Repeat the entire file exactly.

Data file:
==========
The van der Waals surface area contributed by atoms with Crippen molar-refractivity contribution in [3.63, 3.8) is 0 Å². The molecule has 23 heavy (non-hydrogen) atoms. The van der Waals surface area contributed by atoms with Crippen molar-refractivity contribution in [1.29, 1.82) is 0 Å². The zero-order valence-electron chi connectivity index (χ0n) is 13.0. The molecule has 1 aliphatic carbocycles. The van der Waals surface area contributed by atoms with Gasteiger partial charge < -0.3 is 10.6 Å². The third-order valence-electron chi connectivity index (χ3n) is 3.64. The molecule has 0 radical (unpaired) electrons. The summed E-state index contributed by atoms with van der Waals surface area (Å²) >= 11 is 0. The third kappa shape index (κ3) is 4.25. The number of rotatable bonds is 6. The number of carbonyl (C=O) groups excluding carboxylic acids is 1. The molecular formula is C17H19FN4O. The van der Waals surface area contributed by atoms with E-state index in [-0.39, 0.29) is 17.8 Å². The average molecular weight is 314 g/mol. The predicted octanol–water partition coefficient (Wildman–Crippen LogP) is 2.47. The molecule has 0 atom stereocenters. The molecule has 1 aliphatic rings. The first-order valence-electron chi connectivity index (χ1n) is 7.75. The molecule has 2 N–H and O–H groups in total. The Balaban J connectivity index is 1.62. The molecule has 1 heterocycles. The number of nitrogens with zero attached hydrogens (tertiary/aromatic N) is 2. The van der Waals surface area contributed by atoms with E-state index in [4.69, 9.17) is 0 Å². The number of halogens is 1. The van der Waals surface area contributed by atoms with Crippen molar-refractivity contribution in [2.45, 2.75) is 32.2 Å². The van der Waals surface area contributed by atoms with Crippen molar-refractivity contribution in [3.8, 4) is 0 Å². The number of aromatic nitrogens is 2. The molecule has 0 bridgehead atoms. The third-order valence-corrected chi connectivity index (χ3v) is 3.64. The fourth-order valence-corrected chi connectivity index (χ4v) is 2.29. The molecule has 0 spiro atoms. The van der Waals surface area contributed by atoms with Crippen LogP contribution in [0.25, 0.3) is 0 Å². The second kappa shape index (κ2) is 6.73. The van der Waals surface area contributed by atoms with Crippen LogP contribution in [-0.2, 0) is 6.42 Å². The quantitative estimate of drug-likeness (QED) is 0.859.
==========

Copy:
The van der Waals surface area contributed by atoms with Crippen molar-refractivity contribution in [3.63, 3.8) is 0 Å². The molecule has 23 heavy (non-hydrogen) atoms. The van der Waals surface area contributed by atoms with Crippen molar-refractivity contribution in [1.29, 1.82) is 0 Å². The zero-order valence-electron chi connectivity index (χ0n) is 13.0. The molecule has 1 aliphatic carbocycles. The van der Waals surface area contributed by atoms with Gasteiger partial charge < -0.3 is 10.6 Å². The third-order valence-electron chi connectivity index (χ3n) is 3.64. The molecule has 0 radical (unpaired) electrons. The summed E-state index contributed by atoms with van der Waals surface area (Å²) >= 11 is 0. The third kappa shape index (κ3) is 4.25. The number of rotatable bonds is 6. The number of carbonyl (C=O) groups excluding carboxylic acids is 1. The molecular formula is C17H19FN4O. The van der Waals surface area contributed by atoms with E-state index in [-0.39, 0.29) is 17.8 Å². The average molecular weight is 314 g/mol. The predicted octanol–water partition coefficient (Wildman–Crippen LogP) is 2.47. The molecule has 0 atom stereocenters. The molecule has 1 aliphatic rings. The first-order valence-electron chi connectivity index (χ1n) is 7.75. The molecule has 2 N–H and O–H groups in total. The Balaban J connectivity index is 1.62. The molecule has 1 heterocycles. The number of nitrogens with zero attached hydrogens (tertiary/aromatic N) is 2. The van der Waals surface area contributed by atoms with E-state index in [4.69, 9.17) is 0 Å². The number of halogens is 1. The van der Waals surface area contributed by atoms with Crippen molar-refractivity contribution in [2.45, 2.75) is 32.2 Å². The van der Waals surface area contributed by atoms with Crippen molar-refractivity contribution in [3.8, 4) is 0 Å². The number of aromatic nitrogens is 2. The molecule has 0 bridgehead atoms. The third-order valence-corrected chi connectivity index (χ3v) is 3.64. The fourth-order valence-corrected chi connectivity index (χ4v) is 2.29. The molecule has 0 spiro atoms. The van der Waals surface area contributed by atoms with Crippen LogP contribution in [0.25, 0.3) is 0 Å². The second kappa shape index (κ2) is 6.73. The van der Waals surface area contributed by atoms with Crippen LogP contribution in [-0.2, 0) is 6.42 Å². The quantitative estimate of drug-likeness (QED) is 0.859.